Monday, November 29, 2010
Well it seems that the previous rebuttal post has ignited a flame of debate around this divisive issue as another of our dedicated readers has chimed in with his two cents about modern art. You can read the previous rebuttal here and the original post here if you missed them.
It's a fact that our judicial systems strongly factors in intent when considering sentence. The difference in sentencing can be extreme between a murder in which it is demonstrable that planning took place, and a murder that was an uncharacteristic act of passion in an otherwise docile individual and the unfortunate conjunction of circumstance leading to a fatal accident.
We place importance on the motives of the accused as it allows for an understanding of nature and character and it is upon character by which we ultimately judge them.
The technique on display on the ceiling of the Sistine chapel makes it art. We all know Michelangelo did it for a buck but by his hand and talent it transcends his motives. He wasn't even a believer.
Without technique and craft are we forced to judge art by the intent of the artist alone. Art Brut for example relies on the fact that the mentally ill, the physically disabled and the socially isolated produce outside of the game court of the art world and we therefore treat the, often infantile works produced from the outside, as being created by a purity of expression. Now there's an outsider art scene it's no doubt now become quite convoluted to work out this entirely subjective value, as when there's commerce involved questions like just how retarded is this mongo prodigy and does isolating oneself in the maze of the Internets and hiding behind the comfortable modern Minotaurs of anonymity constitute isolation or saturation?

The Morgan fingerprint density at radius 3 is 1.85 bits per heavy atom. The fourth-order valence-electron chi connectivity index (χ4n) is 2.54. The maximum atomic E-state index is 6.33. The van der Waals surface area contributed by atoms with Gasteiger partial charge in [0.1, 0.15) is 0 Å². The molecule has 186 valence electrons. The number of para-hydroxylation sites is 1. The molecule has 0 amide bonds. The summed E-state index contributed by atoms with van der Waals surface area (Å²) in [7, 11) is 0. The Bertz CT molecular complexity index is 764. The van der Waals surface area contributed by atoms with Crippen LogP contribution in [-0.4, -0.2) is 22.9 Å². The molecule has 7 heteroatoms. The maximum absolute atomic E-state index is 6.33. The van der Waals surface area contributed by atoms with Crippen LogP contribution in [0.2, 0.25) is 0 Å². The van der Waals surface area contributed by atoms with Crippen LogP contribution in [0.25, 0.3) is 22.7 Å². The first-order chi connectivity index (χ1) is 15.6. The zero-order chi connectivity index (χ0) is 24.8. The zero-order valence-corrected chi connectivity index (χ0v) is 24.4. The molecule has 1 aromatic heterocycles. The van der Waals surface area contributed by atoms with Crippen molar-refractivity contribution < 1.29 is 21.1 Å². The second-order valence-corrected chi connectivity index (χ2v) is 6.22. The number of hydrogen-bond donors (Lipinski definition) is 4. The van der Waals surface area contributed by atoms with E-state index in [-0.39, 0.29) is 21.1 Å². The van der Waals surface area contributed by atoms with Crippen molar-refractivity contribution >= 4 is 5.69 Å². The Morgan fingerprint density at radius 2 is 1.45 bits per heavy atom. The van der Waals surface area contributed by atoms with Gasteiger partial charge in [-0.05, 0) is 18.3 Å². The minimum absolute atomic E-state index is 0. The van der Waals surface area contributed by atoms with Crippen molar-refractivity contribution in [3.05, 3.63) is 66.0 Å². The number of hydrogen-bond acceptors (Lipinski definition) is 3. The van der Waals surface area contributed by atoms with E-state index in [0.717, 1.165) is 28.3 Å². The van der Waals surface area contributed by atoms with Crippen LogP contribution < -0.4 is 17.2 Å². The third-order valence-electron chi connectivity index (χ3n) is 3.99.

We make the mistake of romanticizing the artist as a kind of ephemeral figure wandering the moors of societies perimeter, tracking new paths and reporting back, but just like any business most folks are either in it to prove something to the kids that made fun of them in high-school and/or, usually and, just for the money. It would be naive to think that the Tate modern with all the analytical data on offer just from their sales and acquisitions books would not then start designing artists the same way we've been designing pop stars - to be market friendly and make a buck. You and I are factored into pie charts and ven diagrams, and analyzed in board meetings to come up with what we want to see as consumers and by what "types" of drunken woolen coat wearing post-feminist rock stars will make it. As patronizing as it may seem nobody would paint celebrities, build diamond rings "as art", deface themselves in some demeaning feminist fireworks spectacle allegedly about vaginas or sculpt giant reproductions of burger joint kids toys if it wasn't what we were consistently demonstrating we wanted.